As the climate warms, allergy season in the United States could get worse.
If carbon emissions go unchecked, pollen season could start up to 40 days earlier and last 19 days longer by the end of the century, according to a study published Tuesday in the journal Nature Communications. This would increase annual pollen emissions in the U.S. by as much as 40 percent.
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Using historical pollen data and predictive climate models, the researchers were able to paint a picture of how and when plants and trees could release pollen in the coming decades.
Experts note that overall, every region in the U.S. has experienced longer and more intense allergy seasons for the past 30 years.
"Pollen seasons are starting a lot earlier than they did in the 1990s. They are longer and have about 20 percent more pollen in the air," said William Anderegg, an associate professor of biology at the University of Utah, who was not involved with the new study.
Patrick Kinney, a professor of environmental health at Boston University School of Public Health, said that the new findings "suggest that the trends that we are already observing will continue into the future."
For people with allergies or asthma, the increase in pollen could have serious consequences.
"We think of allergies as stuffy noses and itchy eyes, but it also underlies asthma, which is a more serious condition," sad Kinney, who was also not involved with the new research. "People will probably feel worse and need more medication as time goes on, and more people will likely become allergic to pollen as well."
According to Yingxiao Zhang, a doctoral candidate in climate sciences at the University of Michigan and the study's lead author, precipitation and the amount of carbon dioxide in the atmosphere both play a role in how much pollen plants produce and emit, since giving plants more food and water makes them grow bigger and produce more pollen. When factoring in carbon dioxide emissions, human-caused pollution could fuel a 250 percent rise in annual pollen emissions.
But rising temperatures, driven by increasing amounts of greenhouse gasses in the atmosphere, are the main factor. As average temperatures steadily rise because of climate change, spring is starting earlier.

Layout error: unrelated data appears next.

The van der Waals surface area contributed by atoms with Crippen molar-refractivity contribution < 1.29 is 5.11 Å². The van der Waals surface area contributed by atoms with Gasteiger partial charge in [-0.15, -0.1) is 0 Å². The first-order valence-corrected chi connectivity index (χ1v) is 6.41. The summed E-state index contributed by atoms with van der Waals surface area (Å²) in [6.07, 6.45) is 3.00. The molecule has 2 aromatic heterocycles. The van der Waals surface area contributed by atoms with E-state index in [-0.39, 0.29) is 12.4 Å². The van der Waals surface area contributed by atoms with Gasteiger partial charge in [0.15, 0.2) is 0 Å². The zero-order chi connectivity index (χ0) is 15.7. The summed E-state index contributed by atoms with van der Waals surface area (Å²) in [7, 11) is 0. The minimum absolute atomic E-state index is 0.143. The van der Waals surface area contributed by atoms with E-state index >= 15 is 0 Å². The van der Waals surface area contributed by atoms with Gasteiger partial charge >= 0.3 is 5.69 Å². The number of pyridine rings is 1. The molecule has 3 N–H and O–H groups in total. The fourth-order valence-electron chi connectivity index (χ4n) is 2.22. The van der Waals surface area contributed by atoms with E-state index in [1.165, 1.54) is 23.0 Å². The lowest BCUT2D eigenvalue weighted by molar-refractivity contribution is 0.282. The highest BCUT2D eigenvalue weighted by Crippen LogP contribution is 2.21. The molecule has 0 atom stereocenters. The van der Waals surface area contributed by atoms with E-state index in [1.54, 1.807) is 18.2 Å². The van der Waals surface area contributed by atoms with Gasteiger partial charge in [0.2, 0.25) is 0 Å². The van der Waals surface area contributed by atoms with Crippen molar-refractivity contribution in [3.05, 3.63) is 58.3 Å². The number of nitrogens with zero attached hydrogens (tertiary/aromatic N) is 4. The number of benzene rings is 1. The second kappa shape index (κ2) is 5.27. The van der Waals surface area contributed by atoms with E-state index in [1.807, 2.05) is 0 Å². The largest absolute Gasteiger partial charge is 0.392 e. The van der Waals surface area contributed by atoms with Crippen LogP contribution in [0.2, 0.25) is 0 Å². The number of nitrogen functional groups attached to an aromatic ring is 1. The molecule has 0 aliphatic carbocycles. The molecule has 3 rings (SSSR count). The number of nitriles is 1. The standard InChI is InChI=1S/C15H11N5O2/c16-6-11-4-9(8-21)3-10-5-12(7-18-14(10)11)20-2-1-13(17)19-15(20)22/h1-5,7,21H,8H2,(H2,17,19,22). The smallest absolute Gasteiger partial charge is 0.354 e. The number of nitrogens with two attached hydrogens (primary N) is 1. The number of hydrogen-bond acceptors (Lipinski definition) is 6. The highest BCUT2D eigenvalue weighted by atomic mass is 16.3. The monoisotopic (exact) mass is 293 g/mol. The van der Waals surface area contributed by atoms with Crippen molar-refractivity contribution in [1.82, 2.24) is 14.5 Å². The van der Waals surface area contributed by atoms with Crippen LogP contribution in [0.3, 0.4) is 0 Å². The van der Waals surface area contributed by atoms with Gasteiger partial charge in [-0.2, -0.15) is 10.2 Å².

"Current data is very limited, and it's not enough for us to understand the effect that increased carbon dioxide has on pollen. But we do currently know that temperature increases pollen, and we're already seeing that now," Zhang said.
Zhang and her team used two sets of data to construct their model. First, they used historical pollen data collected from almost 100 sites across North America to better understand the relationship between pollen emissions and different drivers of climate change, such as temperature and the amount of carbon dioxide in the atmosphere. They combined this data with data from 15 different climate models and used this information to build a model that projects what future pollen seasons might look like over the next 80 years, as the climate changes.
They ran their model using two theoretical scenarios: a worst-case scenario, in which no actions to reduce carbon emissions are taken, and a moderate scenario.
In the worst-case scenario, average temperatures on the continent would rise by as much as 6 degrees Celsius, about 11 degrees Fahrenheit. This would extend pollen season by about 30 days. In a moderate scenario, where Earth warms by a maximum of 3 degrees Celsius, or 5.4 degrees Fahrenheit, the season is expected to lengthen by about 10 days.
But pollen changes will look different depending on where in the U.S. a person lives and the composition of the plants and forests nearby, Zhang said. Northern states are expected to see the biggest changes, something scientists have already documented.
In parts of northern Minnesota and North Dakota, for example, ragweed season has lengthened by 21 days from 1995 to 2015, data from the Environmental Protection Agency shows. Ragweed season was six days longer in Oklahoma during the same period.
Historically, trees have dominated the spring pollen season, followed by grass in late summer and ragweed in the fall. But the new model predicts these seasons will overlap in the summer, when warming temperatures cause some plants to flower earlier or later.
"Having the seasons overlap could multiply the misery for allergy sufferers," Kinney said.